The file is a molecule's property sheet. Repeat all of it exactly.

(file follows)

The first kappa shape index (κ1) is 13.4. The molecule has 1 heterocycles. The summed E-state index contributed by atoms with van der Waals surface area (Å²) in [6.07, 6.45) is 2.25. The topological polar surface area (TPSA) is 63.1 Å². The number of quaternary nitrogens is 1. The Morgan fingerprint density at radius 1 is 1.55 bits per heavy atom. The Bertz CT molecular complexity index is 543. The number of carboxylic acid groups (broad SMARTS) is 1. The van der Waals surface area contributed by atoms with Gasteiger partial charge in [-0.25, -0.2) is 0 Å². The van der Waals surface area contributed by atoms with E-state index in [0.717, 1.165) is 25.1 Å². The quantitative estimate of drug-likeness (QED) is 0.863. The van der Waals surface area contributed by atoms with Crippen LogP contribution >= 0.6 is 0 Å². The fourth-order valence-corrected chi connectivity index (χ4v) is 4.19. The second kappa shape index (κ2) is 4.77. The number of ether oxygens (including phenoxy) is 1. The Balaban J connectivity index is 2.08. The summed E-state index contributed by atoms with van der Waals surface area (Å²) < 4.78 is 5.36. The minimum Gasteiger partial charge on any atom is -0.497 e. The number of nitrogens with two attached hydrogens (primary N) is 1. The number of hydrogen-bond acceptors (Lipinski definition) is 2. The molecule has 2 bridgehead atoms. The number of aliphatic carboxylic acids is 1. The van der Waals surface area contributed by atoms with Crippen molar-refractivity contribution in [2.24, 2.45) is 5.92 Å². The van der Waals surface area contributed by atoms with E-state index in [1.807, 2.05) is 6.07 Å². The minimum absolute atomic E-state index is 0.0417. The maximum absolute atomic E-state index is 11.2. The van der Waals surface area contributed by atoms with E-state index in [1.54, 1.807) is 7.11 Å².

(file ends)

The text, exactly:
The first kappa shape index (κ1) is 13.4. The molecule has 1 heterocycles. The summed E-state index contributed by atoms with van der Waals surface area (Å²) in [6.07, 6.45) is 2.25. The topological polar surface area (TPSA) is 63.1 Å². The number of quaternary nitrogens is 1. The Morgan fingerprint density at radius 1 is 1.55 bits per heavy atom. The Bertz CT molecular complexity index is 543. The number of carboxylic acid groups (broad SMARTS) is 1. The van der Waals surface area contributed by atoms with Gasteiger partial charge in [-0.25, -0.2) is 0 Å². The van der Waals surface area contributed by atoms with E-state index in [0.717, 1.165) is 25.1 Å². The quantitative estimate of drug-likeness (QED) is 0.863. The van der Waals surface area contributed by atoms with Crippen LogP contribution >= 0.6 is 0 Å². The fourth-order valence-corrected chi connectivity index (χ4v) is 4.19. The second kappa shape index (κ2) is 4.77. The number of ether oxygens (including phenoxy) is 1. The Balaban J connectivity index is 2.08. The summed E-state index contributed by atoms with van der Waals surface area (Å²) < 4.78 is 5.36. The minimum Gasteiger partial charge on any atom is -0.497 e. The number of nitrogens with two attached hydrogens (primary N) is 1. The number of hydrogen-bond acceptors (Lipinski definition) is 2. The molecule has 2 bridgehead atoms. The number of aliphatic carboxylic acids is 1. The van der Waals surface area contributed by atoms with Crippen molar-refractivity contribution in [2.24, 2.45) is 5.92 Å². The van der Waals surface area contributed by atoms with E-state index in [1.807, 2.05) is 6.07 Å². The minimum absolute atomic E-state index is 0.0417. The maximum absolute atomic E-state index is 11.2. The van der Waals surface area contributed by atoms with E-state index in [1.54, 1.807) is 7.11 Å².